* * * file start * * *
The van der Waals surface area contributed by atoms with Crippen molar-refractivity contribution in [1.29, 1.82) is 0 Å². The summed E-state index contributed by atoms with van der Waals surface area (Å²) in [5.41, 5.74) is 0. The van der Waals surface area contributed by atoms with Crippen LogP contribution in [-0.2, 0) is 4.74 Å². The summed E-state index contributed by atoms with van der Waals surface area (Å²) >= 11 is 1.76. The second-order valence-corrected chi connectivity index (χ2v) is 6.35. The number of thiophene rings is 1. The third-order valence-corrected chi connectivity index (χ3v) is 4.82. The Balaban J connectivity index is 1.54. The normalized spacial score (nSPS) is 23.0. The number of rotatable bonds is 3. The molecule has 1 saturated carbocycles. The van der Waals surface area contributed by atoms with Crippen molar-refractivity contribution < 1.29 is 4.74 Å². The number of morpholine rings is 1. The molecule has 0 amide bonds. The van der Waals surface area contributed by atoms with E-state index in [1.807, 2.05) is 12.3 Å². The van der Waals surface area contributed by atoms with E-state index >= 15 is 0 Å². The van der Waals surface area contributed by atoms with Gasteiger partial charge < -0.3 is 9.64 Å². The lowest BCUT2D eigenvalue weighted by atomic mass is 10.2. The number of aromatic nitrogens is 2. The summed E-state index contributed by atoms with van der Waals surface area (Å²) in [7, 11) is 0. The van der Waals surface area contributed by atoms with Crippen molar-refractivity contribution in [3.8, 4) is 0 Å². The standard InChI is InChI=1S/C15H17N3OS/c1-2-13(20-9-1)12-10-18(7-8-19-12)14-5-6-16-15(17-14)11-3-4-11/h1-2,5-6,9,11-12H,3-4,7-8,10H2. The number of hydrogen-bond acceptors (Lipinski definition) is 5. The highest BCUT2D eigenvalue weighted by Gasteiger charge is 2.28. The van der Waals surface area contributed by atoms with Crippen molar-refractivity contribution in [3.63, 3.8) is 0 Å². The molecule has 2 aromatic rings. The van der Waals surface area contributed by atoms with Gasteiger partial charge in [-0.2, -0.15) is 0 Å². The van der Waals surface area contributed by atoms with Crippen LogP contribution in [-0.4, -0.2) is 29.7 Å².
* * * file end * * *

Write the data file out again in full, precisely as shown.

The van der Waals surface area contributed by atoms with Crippen molar-refractivity contribution in [1.29, 1.82) is 0 Å². The summed E-state index contributed by atoms with van der Waals surface area (Å²) in [5.41, 5.74) is 0. The van der Waals surface area contributed by atoms with Crippen LogP contribution in [-0.2, 0) is 4.74 Å². The summed E-state index contributed by atoms with van der Waals surface area (Å²) >= 11 is 1.76. The second-order valence-corrected chi connectivity index (χ2v) is 6.35. The number of thiophene rings is 1. The third-order valence-corrected chi connectivity index (χ3v) is 4.82. The Balaban J connectivity index is 1.54. The normalized spacial score (nSPS) is 23.0. The number of rotatable bonds is 3. The molecule has 1 saturated carbocycles. The van der Waals surface area contributed by atoms with Crippen molar-refractivity contribution < 1.29 is 4.74 Å². The number of morpholine rings is 1. The molecule has 0 amide bonds. The van der Waals surface area contributed by atoms with E-state index in [1.807, 2.05) is 12.3 Å². The van der Waals surface area contributed by atoms with E-state index >= 15 is 0 Å². The van der Waals surface area contributed by atoms with Gasteiger partial charge < -0.3 is 9.64 Å². The lowest BCUT2D eigenvalue weighted by atomic mass is 10.2. The number of aromatic nitrogens is 2. The summed E-state index contributed by atoms with van der Waals surface area (Å²) in [7, 11) is 0. The van der Waals surface area contributed by atoms with Crippen molar-refractivity contribution in [3.8, 4) is 0 Å². The standard InChI is InChI=1S/C15H17N3OS/c1-2-13(20-9-1)12-10-18(7-8-19-12)14-5-6-16-15(17-14)11-3-4-11/h1-2,5-6,9,11-12H,3-4,7-8,10H2. The number of hydrogen-bond acceptors (Lipinski definition) is 5. The highest BCUT2D eigenvalue weighted by Gasteiger charge is 2.28. The van der Waals surface area contributed by atoms with Crippen molar-refractivity contribution in [3.63, 3.8) is 0 Å². The molecule has 2 aromatic rings. The van der Waals surface area contributed by atoms with Gasteiger partial charge in [-0.2, -0.15) is 0 Å². The van der Waals surface area contributed by atoms with Crippen LogP contribution in [-0.4, -0.2) is 29.7 Å².